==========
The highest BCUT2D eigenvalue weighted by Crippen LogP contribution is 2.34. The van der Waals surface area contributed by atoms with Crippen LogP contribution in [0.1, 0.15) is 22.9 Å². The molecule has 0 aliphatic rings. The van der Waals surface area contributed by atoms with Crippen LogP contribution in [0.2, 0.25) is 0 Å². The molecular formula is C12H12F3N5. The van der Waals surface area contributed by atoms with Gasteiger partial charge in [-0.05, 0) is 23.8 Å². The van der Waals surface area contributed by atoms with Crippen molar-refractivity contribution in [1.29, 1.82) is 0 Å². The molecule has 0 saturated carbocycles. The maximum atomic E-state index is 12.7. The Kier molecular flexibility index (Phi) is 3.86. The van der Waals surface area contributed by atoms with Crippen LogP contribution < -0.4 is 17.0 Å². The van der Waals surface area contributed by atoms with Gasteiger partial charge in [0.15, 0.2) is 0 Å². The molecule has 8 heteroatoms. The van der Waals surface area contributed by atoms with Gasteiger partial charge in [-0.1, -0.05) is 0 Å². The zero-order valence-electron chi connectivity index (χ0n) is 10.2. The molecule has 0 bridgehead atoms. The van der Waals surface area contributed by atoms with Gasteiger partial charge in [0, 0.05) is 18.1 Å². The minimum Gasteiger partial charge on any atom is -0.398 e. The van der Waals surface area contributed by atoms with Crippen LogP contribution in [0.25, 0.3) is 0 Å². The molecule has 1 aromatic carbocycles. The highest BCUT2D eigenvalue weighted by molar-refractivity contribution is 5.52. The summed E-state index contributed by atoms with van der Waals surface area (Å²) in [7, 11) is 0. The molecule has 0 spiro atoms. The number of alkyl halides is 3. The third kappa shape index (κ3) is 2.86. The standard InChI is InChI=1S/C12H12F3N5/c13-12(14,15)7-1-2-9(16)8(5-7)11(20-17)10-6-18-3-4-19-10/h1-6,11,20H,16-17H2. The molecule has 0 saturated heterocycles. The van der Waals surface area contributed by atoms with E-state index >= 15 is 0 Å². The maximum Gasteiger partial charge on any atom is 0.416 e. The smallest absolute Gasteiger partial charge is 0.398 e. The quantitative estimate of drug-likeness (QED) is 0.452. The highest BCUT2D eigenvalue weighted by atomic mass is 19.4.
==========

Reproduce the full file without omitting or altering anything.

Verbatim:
The highest BCUT2D eigenvalue weighted by Crippen LogP contribution is 2.34. The van der Waals surface area contributed by atoms with Crippen LogP contribution in [0.1, 0.15) is 22.9 Å². The molecule has 0 aliphatic rings. The van der Waals surface area contributed by atoms with Crippen LogP contribution in [0.2, 0.25) is 0 Å². The molecular formula is C12H12F3N5. The van der Waals surface area contributed by atoms with Gasteiger partial charge in [-0.05, 0) is 23.8 Å². The van der Waals surface area contributed by atoms with Crippen molar-refractivity contribution in [1.29, 1.82) is 0 Å². The molecule has 0 saturated carbocycles. The maximum atomic E-state index is 12.7. The Kier molecular flexibility index (Phi) is 3.86. The van der Waals surface area contributed by atoms with Crippen LogP contribution < -0.4 is 17.0 Å². The van der Waals surface area contributed by atoms with Gasteiger partial charge in [0.15, 0.2) is 0 Å². The molecule has 8 heteroatoms. The van der Waals surface area contributed by atoms with Gasteiger partial charge in [-0.1, -0.05) is 0 Å². The zero-order valence-electron chi connectivity index (χ0n) is 10.2. The molecule has 0 bridgehead atoms. The van der Waals surface area contributed by atoms with Gasteiger partial charge in [0, 0.05) is 18.1 Å². The minimum Gasteiger partial charge on any atom is -0.398 e. The van der Waals surface area contributed by atoms with Crippen LogP contribution in [0.25, 0.3) is 0 Å². The molecule has 1 aromatic carbocycles. The highest BCUT2D eigenvalue weighted by molar-refractivity contribution is 5.52. The summed E-state index contributed by atoms with van der Waals surface area (Å²) in [7, 11) is 0. The molecule has 0 spiro atoms. The number of alkyl halides is 3. The third kappa shape index (κ3) is 2.86. The standard InChI is InChI=1S/C12H12F3N5/c13-12(14,15)7-1-2-9(16)8(5-7)11(20-17)10-6-18-3-4-19-10/h1-6,11,20H,16-17H2. The molecule has 0 saturated heterocycles. The van der Waals surface area contributed by atoms with E-state index >= 15 is 0 Å². The maximum Gasteiger partial charge on any atom is 0.416 e. The smallest absolute Gasteiger partial charge is 0.398 e. The quantitative estimate of drug-likeness (QED) is 0.452. The highest BCUT2D eigenvalue weighted by atomic mass is 19.4.